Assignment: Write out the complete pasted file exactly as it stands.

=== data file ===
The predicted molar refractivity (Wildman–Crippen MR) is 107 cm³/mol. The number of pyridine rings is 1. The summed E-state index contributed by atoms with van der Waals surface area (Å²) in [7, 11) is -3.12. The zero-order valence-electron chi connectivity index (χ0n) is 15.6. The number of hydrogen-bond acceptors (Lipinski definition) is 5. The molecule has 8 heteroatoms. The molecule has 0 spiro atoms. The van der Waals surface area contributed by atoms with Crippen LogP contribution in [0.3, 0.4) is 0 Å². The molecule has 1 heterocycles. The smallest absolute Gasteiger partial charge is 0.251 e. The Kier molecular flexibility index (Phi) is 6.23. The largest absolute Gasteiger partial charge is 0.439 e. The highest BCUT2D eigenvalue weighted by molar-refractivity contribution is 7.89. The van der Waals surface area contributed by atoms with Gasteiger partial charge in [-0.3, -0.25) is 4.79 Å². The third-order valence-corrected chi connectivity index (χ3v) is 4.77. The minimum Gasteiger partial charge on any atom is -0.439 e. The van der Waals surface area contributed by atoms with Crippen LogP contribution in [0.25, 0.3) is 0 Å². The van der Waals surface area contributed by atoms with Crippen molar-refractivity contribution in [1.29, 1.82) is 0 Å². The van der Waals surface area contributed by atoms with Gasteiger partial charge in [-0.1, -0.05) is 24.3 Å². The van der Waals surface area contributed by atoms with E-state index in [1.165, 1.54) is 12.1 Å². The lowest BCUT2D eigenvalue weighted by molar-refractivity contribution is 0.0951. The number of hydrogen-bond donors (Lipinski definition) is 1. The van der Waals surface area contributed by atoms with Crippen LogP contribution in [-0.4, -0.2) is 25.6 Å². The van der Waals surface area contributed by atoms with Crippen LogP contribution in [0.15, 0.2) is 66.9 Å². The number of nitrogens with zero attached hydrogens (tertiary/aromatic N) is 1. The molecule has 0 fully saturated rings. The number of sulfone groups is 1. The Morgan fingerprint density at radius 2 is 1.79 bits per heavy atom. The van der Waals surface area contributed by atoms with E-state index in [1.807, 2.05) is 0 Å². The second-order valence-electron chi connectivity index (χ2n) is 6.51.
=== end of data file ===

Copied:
The predicted molar refractivity (Wildman–Crippen MR) is 107 cm³/mol. The number of pyridine rings is 1. The summed E-state index contributed by atoms with van der Waals surface area (Å²) in [7, 11) is -3.12. The zero-order valence-electron chi connectivity index (χ0n) is 15.6. The number of hydrogen-bond acceptors (Lipinski definition) is 5. The molecule has 8 heteroatoms. The molecule has 0 spiro atoms. The van der Waals surface area contributed by atoms with Crippen LogP contribution in [0.3, 0.4) is 0 Å². The molecule has 1 heterocycles. The smallest absolute Gasteiger partial charge is 0.251 e. The Kier molecular flexibility index (Phi) is 6.23. The largest absolute Gasteiger partial charge is 0.439 e. The highest BCUT2D eigenvalue weighted by molar-refractivity contribution is 7.89. The van der Waals surface area contributed by atoms with Gasteiger partial charge in [-0.3, -0.25) is 4.79 Å². The third-order valence-corrected chi connectivity index (χ3v) is 4.77. The minimum Gasteiger partial charge on any atom is -0.439 e. The van der Waals surface area contributed by atoms with Crippen LogP contribution in [0.25, 0.3) is 0 Å². The van der Waals surface area contributed by atoms with Crippen molar-refractivity contribution in [1.29, 1.82) is 0 Å². The van der Waals surface area contributed by atoms with Gasteiger partial charge in [-0.1, -0.05) is 24.3 Å². The van der Waals surface area contributed by atoms with E-state index in [1.165, 1.54) is 12.1 Å². The lowest BCUT2D eigenvalue weighted by molar-refractivity contribution is 0.0951. The number of hydrogen-bond donors (Lipinski definition) is 1. The van der Waals surface area contributed by atoms with Crippen LogP contribution in [-0.4, -0.2) is 25.6 Å². The van der Waals surface area contributed by atoms with Crippen LogP contribution in [0.15, 0.2) is 66.9 Å². The number of nitrogens with zero attached hydrogens (tertiary/aromatic N) is 1. The molecule has 0 fully saturated rings. The number of sulfone groups is 1. The Morgan fingerprint density at radius 2 is 1.79 bits per heavy atom. The van der Waals surface area contributed by atoms with E-state index in [1.807, 2.05) is 0 Å². The second-order valence-electron chi connectivity index (χ2n) is 6.51.